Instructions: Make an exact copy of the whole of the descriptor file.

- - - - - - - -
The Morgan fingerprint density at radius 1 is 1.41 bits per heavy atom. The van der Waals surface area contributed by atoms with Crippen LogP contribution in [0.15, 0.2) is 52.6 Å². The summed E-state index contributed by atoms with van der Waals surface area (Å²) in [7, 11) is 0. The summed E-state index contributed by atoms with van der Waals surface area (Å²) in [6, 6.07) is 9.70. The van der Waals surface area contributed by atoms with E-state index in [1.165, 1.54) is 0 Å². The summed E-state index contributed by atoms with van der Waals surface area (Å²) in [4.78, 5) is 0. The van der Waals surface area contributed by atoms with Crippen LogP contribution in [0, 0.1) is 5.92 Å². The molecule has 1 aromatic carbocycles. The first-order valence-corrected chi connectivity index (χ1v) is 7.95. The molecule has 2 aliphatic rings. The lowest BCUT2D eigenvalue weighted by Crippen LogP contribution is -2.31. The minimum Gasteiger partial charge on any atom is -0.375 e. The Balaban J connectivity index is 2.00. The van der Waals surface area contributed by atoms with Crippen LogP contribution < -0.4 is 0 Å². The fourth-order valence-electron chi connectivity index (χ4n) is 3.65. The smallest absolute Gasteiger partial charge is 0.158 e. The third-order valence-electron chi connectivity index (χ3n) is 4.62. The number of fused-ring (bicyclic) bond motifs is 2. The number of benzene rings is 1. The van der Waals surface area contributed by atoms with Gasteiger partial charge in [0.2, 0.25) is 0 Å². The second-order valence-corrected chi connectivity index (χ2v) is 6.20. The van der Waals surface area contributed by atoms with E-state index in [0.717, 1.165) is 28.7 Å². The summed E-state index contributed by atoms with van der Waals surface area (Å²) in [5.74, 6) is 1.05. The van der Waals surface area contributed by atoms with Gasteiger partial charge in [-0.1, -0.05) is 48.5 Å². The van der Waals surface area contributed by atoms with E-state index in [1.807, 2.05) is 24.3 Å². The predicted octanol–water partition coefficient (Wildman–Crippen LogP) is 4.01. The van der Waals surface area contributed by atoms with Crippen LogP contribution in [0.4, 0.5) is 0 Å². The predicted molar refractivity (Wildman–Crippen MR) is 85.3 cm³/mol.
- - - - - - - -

The Morgan fingerprint density at radius 1 is 1.41 bits per heavy atom. The van der Waals surface area contributed by atoms with Crippen LogP contribution in [0.15, 0.2) is 52.6 Å². The summed E-state index contributed by atoms with van der Waals surface area (Å²) in [7, 11) is 0. The summed E-state index contributed by atoms with van der Waals surface area (Å²) in [6, 6.07) is 9.70. The van der Waals surface area contributed by atoms with E-state index in [1.165, 1.54) is 0 Å². The summed E-state index contributed by atoms with van der Waals surface area (Å²) in [4.78, 5) is 0. The van der Waals surface area contributed by atoms with Crippen LogP contribution in [0, 0.1) is 5.92 Å². The molecule has 1 aromatic carbocycles. The first-order valence-corrected chi connectivity index (χ1v) is 7.95. The molecule has 2 aliphatic rings. The lowest BCUT2D eigenvalue weighted by Crippen LogP contribution is -2.31. The minimum Gasteiger partial charge on any atom is -0.375 e. The Balaban J connectivity index is 2.00. The van der Waals surface area contributed by atoms with Crippen LogP contribution < -0.4 is 0 Å². The fourth-order valence-electron chi connectivity index (χ4n) is 3.65. The smallest absolute Gasteiger partial charge is 0.158 e. The third-order valence-electron chi connectivity index (χ3n) is 4.62. The number of fused-ring (bicyclic) bond motifs is 2. The number of benzene rings is 1. The van der Waals surface area contributed by atoms with Gasteiger partial charge in [0.2, 0.25) is 0 Å². The second-order valence-corrected chi connectivity index (χ2v) is 6.20. The van der Waals surface area contributed by atoms with E-state index in [0.717, 1.165) is 28.7 Å². The summed E-state index contributed by atoms with van der Waals surface area (Å²) in [5.74, 6) is 1.05. The van der Waals surface area contributed by atoms with Gasteiger partial charge in [-0.1, -0.05) is 48.5 Å². The van der Waals surface area contributed by atoms with E-state index in [1.807, 2.05) is 24.3 Å². The predicted octanol–water partition coefficient (Wildman–Crippen LogP) is 4.01. The van der Waals surface area contributed by atoms with Crippen LogP contribution in [0.4, 0.5) is 0 Å². The predicted molar refractivity (Wildman–Crippen MR) is 85.3 cm³/mol.